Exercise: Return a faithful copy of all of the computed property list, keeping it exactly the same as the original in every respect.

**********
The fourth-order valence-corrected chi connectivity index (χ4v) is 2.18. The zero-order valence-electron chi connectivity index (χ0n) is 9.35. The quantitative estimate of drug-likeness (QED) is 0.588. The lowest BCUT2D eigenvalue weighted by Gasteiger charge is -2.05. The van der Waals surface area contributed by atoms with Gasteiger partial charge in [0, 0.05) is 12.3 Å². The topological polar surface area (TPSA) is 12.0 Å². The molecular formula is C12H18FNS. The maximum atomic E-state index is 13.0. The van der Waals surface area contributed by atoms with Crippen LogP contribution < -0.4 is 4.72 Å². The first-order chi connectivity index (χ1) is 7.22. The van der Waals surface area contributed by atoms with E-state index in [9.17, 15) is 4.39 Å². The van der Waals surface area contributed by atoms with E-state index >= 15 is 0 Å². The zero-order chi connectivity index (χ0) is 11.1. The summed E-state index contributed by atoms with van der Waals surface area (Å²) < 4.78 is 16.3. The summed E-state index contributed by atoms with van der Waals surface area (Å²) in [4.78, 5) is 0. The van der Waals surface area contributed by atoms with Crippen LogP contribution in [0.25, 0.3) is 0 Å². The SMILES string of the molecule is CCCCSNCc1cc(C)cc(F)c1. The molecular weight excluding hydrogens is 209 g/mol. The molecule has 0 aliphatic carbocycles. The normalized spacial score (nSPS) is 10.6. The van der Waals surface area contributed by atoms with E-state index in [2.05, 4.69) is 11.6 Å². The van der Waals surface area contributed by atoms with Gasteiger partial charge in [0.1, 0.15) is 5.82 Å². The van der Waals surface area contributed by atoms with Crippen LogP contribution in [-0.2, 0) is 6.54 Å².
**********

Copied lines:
The fourth-order valence-corrected chi connectivity index (χ4v) is 2.18. The zero-order valence-electron chi connectivity index (χ0n) is 9.35. The quantitative estimate of drug-likeness (QED) is 0.588. The lowest BCUT2D eigenvalue weighted by Gasteiger charge is -2.05. The van der Waals surface area contributed by atoms with Gasteiger partial charge in [0, 0.05) is 12.3 Å². The topological polar surface area (TPSA) is 12.0 Å². The molecular formula is C12H18FNS. The maximum atomic E-state index is 13.0. The van der Waals surface area contributed by atoms with Crippen LogP contribution < -0.4 is 4.72 Å². The first-order chi connectivity index (χ1) is 7.22. The van der Waals surface area contributed by atoms with E-state index in [9.17, 15) is 4.39 Å². The van der Waals surface area contributed by atoms with E-state index >= 15 is 0 Å². The zero-order chi connectivity index (χ0) is 11.1. The summed E-state index contributed by atoms with van der Waals surface area (Å²) < 4.78 is 16.3. The summed E-state index contributed by atoms with van der Waals surface area (Å²) in [4.78, 5) is 0. The van der Waals surface area contributed by atoms with Crippen LogP contribution in [0.25, 0.3) is 0 Å². The SMILES string of the molecule is CCCCSNCc1cc(C)cc(F)c1. The molecular weight excluding hydrogens is 209 g/mol. The molecule has 0 aliphatic carbocycles. The normalized spacial score (nSPS) is 10.6. The van der Waals surface area contributed by atoms with E-state index in [2.05, 4.69) is 11.6 Å². The van der Waals surface area contributed by atoms with Gasteiger partial charge in [0.1, 0.15) is 5.82 Å². The van der Waals surface area contributed by atoms with Crippen LogP contribution in [-0.2, 0) is 6.54 Å².